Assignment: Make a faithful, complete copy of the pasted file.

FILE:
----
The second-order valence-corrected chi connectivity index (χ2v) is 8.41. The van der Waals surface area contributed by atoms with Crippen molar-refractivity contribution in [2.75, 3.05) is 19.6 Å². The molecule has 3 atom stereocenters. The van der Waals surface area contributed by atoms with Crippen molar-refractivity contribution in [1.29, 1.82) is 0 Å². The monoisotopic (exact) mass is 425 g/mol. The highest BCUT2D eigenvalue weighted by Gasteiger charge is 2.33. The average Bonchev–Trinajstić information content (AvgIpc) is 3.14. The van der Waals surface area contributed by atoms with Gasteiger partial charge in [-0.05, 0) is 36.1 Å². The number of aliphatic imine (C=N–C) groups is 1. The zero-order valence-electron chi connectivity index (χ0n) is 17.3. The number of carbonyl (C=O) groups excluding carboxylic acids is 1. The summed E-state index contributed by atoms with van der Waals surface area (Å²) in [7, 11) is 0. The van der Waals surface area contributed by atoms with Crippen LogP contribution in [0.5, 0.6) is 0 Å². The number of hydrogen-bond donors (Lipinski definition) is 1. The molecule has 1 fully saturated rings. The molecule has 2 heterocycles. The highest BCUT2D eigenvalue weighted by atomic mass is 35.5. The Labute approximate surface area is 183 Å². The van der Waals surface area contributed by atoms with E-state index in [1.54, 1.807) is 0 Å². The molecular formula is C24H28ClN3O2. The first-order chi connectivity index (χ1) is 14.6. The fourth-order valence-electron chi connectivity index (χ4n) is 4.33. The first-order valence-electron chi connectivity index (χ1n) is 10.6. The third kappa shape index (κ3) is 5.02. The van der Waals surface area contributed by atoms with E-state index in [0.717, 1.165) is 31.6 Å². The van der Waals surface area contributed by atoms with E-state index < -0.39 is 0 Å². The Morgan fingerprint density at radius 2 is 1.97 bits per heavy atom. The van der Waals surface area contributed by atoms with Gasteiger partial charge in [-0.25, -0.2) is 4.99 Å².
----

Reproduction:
The second-order valence-corrected chi connectivity index (χ2v) is 8.41. The van der Waals surface area contributed by atoms with Crippen molar-refractivity contribution in [2.75, 3.05) is 19.6 Å². The molecule has 3 atom stereocenters. The van der Waals surface area contributed by atoms with Crippen molar-refractivity contribution in [1.29, 1.82) is 0 Å². The monoisotopic (exact) mass is 425 g/mol. The highest BCUT2D eigenvalue weighted by Gasteiger charge is 2.33. The average Bonchev–Trinajstić information content (AvgIpc) is 3.14. The van der Waals surface area contributed by atoms with Gasteiger partial charge in [-0.05, 0) is 36.1 Å². The number of aliphatic imine (C=N–C) groups is 1. The zero-order valence-electron chi connectivity index (χ0n) is 17.3. The number of carbonyl (C=O) groups excluding carboxylic acids is 1. The summed E-state index contributed by atoms with van der Waals surface area (Å²) in [7, 11) is 0. The van der Waals surface area contributed by atoms with Crippen LogP contribution in [0.5, 0.6) is 0 Å². The number of hydrogen-bond donors (Lipinski definition) is 1. The molecule has 1 fully saturated rings. The molecule has 2 heterocycles. The highest BCUT2D eigenvalue weighted by atomic mass is 35.5. The Labute approximate surface area is 183 Å². The van der Waals surface area contributed by atoms with E-state index in [1.54, 1.807) is 0 Å². The molecular formula is C24H28ClN3O2. The first-order chi connectivity index (χ1) is 14.6. The fourth-order valence-electron chi connectivity index (χ4n) is 4.33. The first-order valence-electron chi connectivity index (χ1n) is 10.6. The third kappa shape index (κ3) is 5.02. The van der Waals surface area contributed by atoms with E-state index in [0.717, 1.165) is 31.6 Å². The van der Waals surface area contributed by atoms with E-state index < -0.39 is 0 Å². The Morgan fingerprint density at radius 2 is 1.97 bits per heavy atom. The van der Waals surface area contributed by atoms with Gasteiger partial charge in [-0.25, -0.2) is 4.99 Å².